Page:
If FHA, Fannie Mae, or Freddie Mac will guarantee the loans, what are the risks? Well, there are costs associated with failed loans even if the government guarantees them via the GSE’s. However, in the interest of getting the real estate economy moving more and sooner, wouldn’t erring on the side of writing more loans more than make up for such perceived costs? What do you think?
The federal government is taking steps to ease a problem lenders have been complaining about for several years, and that’s the buy-back risk they face if they underwrite a federally backed loan that goes bad and the guarantor of the loan—whether FHA, Fannie Mae or Freddie Mac—determines that the loan was never underwritten in compliance with their “representation and warranty” requirements.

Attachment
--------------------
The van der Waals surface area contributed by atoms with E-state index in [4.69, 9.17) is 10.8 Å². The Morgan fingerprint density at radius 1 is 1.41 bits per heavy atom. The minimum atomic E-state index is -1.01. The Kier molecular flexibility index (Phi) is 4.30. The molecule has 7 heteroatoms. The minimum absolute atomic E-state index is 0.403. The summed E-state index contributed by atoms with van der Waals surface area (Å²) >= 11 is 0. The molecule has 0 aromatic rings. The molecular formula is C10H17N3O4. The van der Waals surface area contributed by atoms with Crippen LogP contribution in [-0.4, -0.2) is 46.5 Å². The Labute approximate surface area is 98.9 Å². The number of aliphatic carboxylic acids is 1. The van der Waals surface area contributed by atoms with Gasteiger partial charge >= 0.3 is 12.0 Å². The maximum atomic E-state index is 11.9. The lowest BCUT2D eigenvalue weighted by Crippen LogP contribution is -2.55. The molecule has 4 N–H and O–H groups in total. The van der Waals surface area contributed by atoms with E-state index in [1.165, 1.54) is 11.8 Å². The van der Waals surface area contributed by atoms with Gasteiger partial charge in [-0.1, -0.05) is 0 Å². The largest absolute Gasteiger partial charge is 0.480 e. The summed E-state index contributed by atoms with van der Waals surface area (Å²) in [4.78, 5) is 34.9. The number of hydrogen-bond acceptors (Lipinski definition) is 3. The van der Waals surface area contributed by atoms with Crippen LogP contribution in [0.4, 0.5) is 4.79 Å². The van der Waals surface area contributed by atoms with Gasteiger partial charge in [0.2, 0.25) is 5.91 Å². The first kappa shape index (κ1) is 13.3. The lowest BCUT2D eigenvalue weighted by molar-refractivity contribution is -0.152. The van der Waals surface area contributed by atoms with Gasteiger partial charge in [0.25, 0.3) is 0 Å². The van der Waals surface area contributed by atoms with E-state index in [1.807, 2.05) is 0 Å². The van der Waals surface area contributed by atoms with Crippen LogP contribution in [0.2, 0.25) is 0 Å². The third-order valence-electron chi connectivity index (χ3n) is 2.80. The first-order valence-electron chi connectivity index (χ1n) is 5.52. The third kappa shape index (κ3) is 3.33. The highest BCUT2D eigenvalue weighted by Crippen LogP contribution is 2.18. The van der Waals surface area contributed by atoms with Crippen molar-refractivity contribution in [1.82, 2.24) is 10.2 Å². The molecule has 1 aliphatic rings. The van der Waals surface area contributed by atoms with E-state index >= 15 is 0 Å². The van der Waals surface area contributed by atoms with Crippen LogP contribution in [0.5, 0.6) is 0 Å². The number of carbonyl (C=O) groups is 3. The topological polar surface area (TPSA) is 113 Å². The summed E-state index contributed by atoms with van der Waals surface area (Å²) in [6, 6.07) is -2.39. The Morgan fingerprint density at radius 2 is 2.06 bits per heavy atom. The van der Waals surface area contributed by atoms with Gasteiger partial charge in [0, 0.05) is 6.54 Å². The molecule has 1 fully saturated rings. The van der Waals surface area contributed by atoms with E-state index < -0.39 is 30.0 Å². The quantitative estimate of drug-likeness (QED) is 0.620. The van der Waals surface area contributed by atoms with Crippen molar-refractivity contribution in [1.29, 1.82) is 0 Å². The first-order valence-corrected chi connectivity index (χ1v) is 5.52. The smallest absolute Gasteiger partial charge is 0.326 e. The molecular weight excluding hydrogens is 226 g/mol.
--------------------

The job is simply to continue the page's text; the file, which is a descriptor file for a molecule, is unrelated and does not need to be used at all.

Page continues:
Lenders in the wake of the mortgage meltdown cited this buy-back, or repurchase, risk as one of the reasons they were imposing their own set of underwriting requirements above and beyond what the federal guarantor was requiring. With these credit overlays, as they’re called, loan applicants who met the requirements of FHA, Fannie or Freddie could still find themselves getting turned down for a loan, because they didn’t meet these more stringent lender overlays.
Read the whole article: FHFA Gives Banks Reason to Revisit Overlays.